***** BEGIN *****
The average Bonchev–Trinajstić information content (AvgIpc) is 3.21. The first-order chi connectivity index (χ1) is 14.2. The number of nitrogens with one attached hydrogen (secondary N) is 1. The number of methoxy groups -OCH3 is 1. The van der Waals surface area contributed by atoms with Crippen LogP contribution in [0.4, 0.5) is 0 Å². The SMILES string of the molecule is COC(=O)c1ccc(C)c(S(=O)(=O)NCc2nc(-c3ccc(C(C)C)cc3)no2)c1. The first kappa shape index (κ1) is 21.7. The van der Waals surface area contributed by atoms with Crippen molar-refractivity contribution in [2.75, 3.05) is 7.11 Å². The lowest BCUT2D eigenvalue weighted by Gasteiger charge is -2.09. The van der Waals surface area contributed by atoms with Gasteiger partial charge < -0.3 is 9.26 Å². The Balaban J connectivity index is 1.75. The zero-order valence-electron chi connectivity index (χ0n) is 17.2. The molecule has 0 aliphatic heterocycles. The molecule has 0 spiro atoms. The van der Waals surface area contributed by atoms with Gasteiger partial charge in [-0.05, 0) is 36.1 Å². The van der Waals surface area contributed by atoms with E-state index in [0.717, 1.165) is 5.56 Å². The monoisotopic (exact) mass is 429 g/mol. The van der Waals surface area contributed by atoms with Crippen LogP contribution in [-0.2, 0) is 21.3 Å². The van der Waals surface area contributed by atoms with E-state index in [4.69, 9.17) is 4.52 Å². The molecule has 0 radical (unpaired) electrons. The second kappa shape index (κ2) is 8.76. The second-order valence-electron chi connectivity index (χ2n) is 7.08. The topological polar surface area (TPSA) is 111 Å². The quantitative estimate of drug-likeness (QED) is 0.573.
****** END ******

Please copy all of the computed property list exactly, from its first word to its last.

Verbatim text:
The average Bonchev–Trinajstić information content (AvgIpc) is 3.21. The first-order chi connectivity index (χ1) is 14.2. The number of nitrogens with one attached hydrogen (secondary N) is 1. The number of methoxy groups -OCH3 is 1. The van der Waals surface area contributed by atoms with Crippen LogP contribution in [0.4, 0.5) is 0 Å². The SMILES string of the molecule is COC(=O)c1ccc(C)c(S(=O)(=O)NCc2nc(-c3ccc(C(C)C)cc3)no2)c1. The first kappa shape index (κ1) is 21.7. The van der Waals surface area contributed by atoms with Crippen molar-refractivity contribution in [2.75, 3.05) is 7.11 Å². The lowest BCUT2D eigenvalue weighted by Gasteiger charge is -2.09. The van der Waals surface area contributed by atoms with Gasteiger partial charge < -0.3 is 9.26 Å². The Balaban J connectivity index is 1.75. The zero-order valence-electron chi connectivity index (χ0n) is 17.2. The molecule has 0 aliphatic heterocycles. The molecule has 0 spiro atoms. The van der Waals surface area contributed by atoms with Gasteiger partial charge in [-0.05, 0) is 36.1 Å². The van der Waals surface area contributed by atoms with E-state index in [0.717, 1.165) is 5.56 Å². The monoisotopic (exact) mass is 429 g/mol. The van der Waals surface area contributed by atoms with Crippen LogP contribution in [-0.2, 0) is 21.3 Å². The van der Waals surface area contributed by atoms with E-state index in [4.69, 9.17) is 4.52 Å². The molecule has 0 radical (unpaired) electrons. The second kappa shape index (κ2) is 8.76. The second-order valence-electron chi connectivity index (χ2n) is 7.08. The topological polar surface area (TPSA) is 111 Å². The quantitative estimate of drug-likeness (QED) is 0.573.